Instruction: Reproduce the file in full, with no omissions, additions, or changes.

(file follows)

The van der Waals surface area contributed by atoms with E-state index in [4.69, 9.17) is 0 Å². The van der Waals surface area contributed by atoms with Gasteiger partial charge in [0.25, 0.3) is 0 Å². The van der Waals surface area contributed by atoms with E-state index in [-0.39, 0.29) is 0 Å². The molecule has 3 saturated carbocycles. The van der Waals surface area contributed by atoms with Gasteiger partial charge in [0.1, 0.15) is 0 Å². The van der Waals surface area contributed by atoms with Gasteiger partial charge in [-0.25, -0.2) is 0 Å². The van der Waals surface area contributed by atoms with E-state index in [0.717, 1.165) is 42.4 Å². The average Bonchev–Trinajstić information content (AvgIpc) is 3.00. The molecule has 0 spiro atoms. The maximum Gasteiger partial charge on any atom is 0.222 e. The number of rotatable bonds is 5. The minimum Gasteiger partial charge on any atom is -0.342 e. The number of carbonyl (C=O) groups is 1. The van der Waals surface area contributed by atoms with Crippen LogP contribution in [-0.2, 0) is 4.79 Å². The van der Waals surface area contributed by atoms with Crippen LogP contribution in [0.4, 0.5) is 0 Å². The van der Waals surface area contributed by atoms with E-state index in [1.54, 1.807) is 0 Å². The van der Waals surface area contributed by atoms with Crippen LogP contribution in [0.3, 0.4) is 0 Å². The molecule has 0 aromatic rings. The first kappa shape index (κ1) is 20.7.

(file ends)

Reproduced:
The van der Waals surface area contributed by atoms with E-state index in [4.69, 9.17) is 0 Å². The van der Waals surface area contributed by atoms with Gasteiger partial charge in [0.25, 0.3) is 0 Å². The van der Waals surface area contributed by atoms with E-state index in [-0.39, 0.29) is 0 Å². The molecule has 3 saturated carbocycles. The van der Waals surface area contributed by atoms with Gasteiger partial charge in [0.1, 0.15) is 0 Å². The van der Waals surface area contributed by atoms with Gasteiger partial charge in [-0.25, -0.2) is 0 Å². The van der Waals surface area contributed by atoms with E-state index in [0.717, 1.165) is 42.4 Å². The average Bonchev–Trinajstić information content (AvgIpc) is 3.00. The molecule has 0 spiro atoms. The maximum Gasteiger partial charge on any atom is 0.222 e. The number of rotatable bonds is 5. The minimum Gasteiger partial charge on any atom is -0.342 e. The number of carbonyl (C=O) groups is 1. The van der Waals surface area contributed by atoms with Crippen LogP contribution in [-0.2, 0) is 4.79 Å². The van der Waals surface area contributed by atoms with Crippen LogP contribution in [0.4, 0.5) is 0 Å². The van der Waals surface area contributed by atoms with E-state index in [1.54, 1.807) is 0 Å². The van der Waals surface area contributed by atoms with Crippen LogP contribution in [0.3, 0.4) is 0 Å². The molecule has 0 aromatic rings. The first kappa shape index (κ1) is 20.7.